The problems of a metropolis

The Man

Former Staff
Jul 2011
48,607
36,451
Toronto
Moscow is truly representative of many very large cities in the world in the problems and issues it faces.

From 2002 to 2010, the city's population grew by more than a million, from 10,382,754 to 11,514,330.


Historical populations

Year Pop. ± %
1897 1,038,625 —
1926 2,019,500 + 94.4%
1939 4,137,000 + 104.9%
1959 5,032,000 + 21.6%
1970 6,941,961 + 38.0%
1979 7,830,509 + 12.8%
1989 8,769,117 + 12.0%
2002 10,382,754 + 18.4%
2010 11,514,330 + 10.9%
This is not counting the 1-2,000,000 illegal immigrants, from Central Asia, China, and now also Vietnam. According to Russia's Federal Migration Service, Moscow also contains 1,800,000 official "guests" who have temporary residency on the basis of visas or other documentation.

In January of 2011, Moscow's population stood at 11,551,930 people. This makes for a yearly growth of 0,73% or 83,665 people.

This growth is a unique phenomenon in Russia, which, of course, had underwent a demographic crisis in the 90s and earlier 2000s, with its population shrinking from 148,000,000 in 1991 to 142,000,000 today. Moscow's population growth can be attributed to 2 factors.

Factor 1 is immigration and internal migration.

Many thousands of people, students, workers, criminals lol (yes... it is true, well, Moscow is where the money is) and other "guests" from other parts of Russia, other former Soviet republics and, increasingly, elsewhere, arrive to the Russian capital every day.

Factor 2 is natural growth. Besides the Federal government's "maternity capital" (300,000 rubes or about $10,000 per second and subsequent child), the municipal government also adds a further $10,000 for Muscovite families with 2 or more children. As a result, since 2001, the birth rate in the city climbed every year since, from 7 births per 1,000 people then to around 12 per 1,000 now.


CONTINUED IN NEXT POST
 

jackalope

Former Staff
Jan 2010
51,139
17,672
Maine
....

Factor 2 is natural growth. Besides the Federal government's "maternity capital" (300,000 rubes or about $10,000 per second and subsequent child), the municipal government also adds a further $10,000 for Muscovite families with 2 or more children. As a result, since 2001, the birth rate in the city climbed every year since, from 7 births per 1,000 people then to around 12 per 1,000 now.


CONTINUED IN NEXT POST


wow on that pic ....


edit: oops, didn't mean to interrupt, sorry on 'next post' note.
 

The Man

Former Staff
Jul 2011
48,607
36,451
Toronto
The problem is, Moscow infrastructure did not grow along with its population. It largely remained at 1989 levels, when the population stood at about 9 million.

As a result, the city is overcrowded, to the extreme. In the subway, the Metro, people are pressed into each other

It is hard, at peak hours, to find even standing room.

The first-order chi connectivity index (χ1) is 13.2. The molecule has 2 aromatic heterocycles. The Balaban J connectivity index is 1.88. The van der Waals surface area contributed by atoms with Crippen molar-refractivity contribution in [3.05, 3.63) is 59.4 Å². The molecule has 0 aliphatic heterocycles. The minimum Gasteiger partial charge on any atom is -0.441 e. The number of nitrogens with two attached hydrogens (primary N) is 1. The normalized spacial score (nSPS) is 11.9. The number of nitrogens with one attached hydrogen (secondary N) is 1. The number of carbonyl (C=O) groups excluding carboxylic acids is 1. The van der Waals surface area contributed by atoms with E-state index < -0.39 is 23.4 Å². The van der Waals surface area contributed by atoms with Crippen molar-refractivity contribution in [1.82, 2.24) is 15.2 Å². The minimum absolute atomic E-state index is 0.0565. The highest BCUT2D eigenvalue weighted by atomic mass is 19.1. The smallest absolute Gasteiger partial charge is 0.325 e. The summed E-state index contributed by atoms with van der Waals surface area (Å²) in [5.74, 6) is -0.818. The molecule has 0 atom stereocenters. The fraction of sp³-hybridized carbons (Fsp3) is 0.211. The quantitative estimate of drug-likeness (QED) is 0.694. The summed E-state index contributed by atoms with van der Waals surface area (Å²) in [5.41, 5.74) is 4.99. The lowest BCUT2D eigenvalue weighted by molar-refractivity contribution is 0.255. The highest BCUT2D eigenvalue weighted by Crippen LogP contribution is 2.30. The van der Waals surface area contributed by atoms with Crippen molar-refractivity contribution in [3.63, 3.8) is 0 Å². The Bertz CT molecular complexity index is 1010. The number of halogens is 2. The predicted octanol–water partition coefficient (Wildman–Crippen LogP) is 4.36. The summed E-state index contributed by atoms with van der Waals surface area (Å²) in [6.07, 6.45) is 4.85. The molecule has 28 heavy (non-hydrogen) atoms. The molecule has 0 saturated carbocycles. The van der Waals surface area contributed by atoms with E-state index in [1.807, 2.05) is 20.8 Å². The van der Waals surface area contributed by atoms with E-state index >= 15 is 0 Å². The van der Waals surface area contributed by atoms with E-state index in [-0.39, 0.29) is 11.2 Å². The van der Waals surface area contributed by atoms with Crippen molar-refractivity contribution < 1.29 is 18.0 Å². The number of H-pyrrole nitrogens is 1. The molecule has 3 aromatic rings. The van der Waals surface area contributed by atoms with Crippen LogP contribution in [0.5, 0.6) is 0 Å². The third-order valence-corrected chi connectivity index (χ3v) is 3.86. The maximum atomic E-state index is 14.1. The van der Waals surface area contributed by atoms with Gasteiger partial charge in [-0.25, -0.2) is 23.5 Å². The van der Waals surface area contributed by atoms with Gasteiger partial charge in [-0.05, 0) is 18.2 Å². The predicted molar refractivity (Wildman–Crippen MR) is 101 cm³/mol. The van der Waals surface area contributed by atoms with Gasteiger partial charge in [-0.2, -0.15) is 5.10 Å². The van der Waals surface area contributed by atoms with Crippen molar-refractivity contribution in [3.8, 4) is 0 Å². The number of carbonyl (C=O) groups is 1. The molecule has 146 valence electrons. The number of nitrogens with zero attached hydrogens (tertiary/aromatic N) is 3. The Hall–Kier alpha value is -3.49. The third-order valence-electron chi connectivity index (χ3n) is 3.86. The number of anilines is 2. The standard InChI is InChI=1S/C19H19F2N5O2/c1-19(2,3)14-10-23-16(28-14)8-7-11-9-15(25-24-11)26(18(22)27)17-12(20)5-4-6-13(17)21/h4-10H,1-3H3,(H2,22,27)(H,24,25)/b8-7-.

The roads are completely choked with traffic


There is also a dire lack of spots at schools and kindergartens, with 30,000 children unable to attend kindergarten this year. The situation has become so urgent that last year, the city authorities even dared raise their hand on Putin's youth moveent, Nashi, forcibly evicting them from their headquarters, an old kindergarten building, and renovating it for its original purpose.

Another kind of issue this had created is a sort of religious one. Counting illegals, Moscow's Muslim population now stands at as many as 3 to 4 million. The city, however, has only 6 mosques, 2 of which were only built last year, and the oldest, the 100 year old Moscow Cathedral Mosque, currently closed for renovation, with parts of it demolished completely to make room for new expansions. As result, tens of thousands are forced to pray on the street

This has irritated non-Muslim locals and raised inter-ethnic tensions. As a result, far right groups are flourishing in Moscow.

The nationalist "Russian March" attracted 2,000 in 2007; 5,000 in 2008; 7,000 in 2009; 12,000 in 2010; and they expect 20,000 this year


The reason I post this, is because I belive other large cities, especially in Europe, like Paris, are experiencing similar issues. I am not even sure what can be done about it...
 

jackalope

Former Staff
Jan 2010
51,139
17,672
Maine
Holy cow on the crowded subway pic and the praying in the street pic !!
 

Tedminator

Former Staff
Jun 2010
27,302
19,708
South Florida
The problem is, Moscow infrastructure did not grow along with its population. It largely remained at 1989 levels, when the population stood at about 9 million.

As a result, the city is overcrowded, to the extreme.
People move to the cities because thats where they can get a job. Perhaps Moscow should invest in it's infrastructure to accomodate it's growing population. or..



There is also a dire lack of spots at schools and kindergartens, with 30,000 children unable to attend kindergarten this year. The situation has become so urgent that last year, the city authorities even dared raise their hand on Putin's youth moveent, Nashi, forcibly evicting them from their headquarters, an old kindergarten building, and renovating it for its original purpose.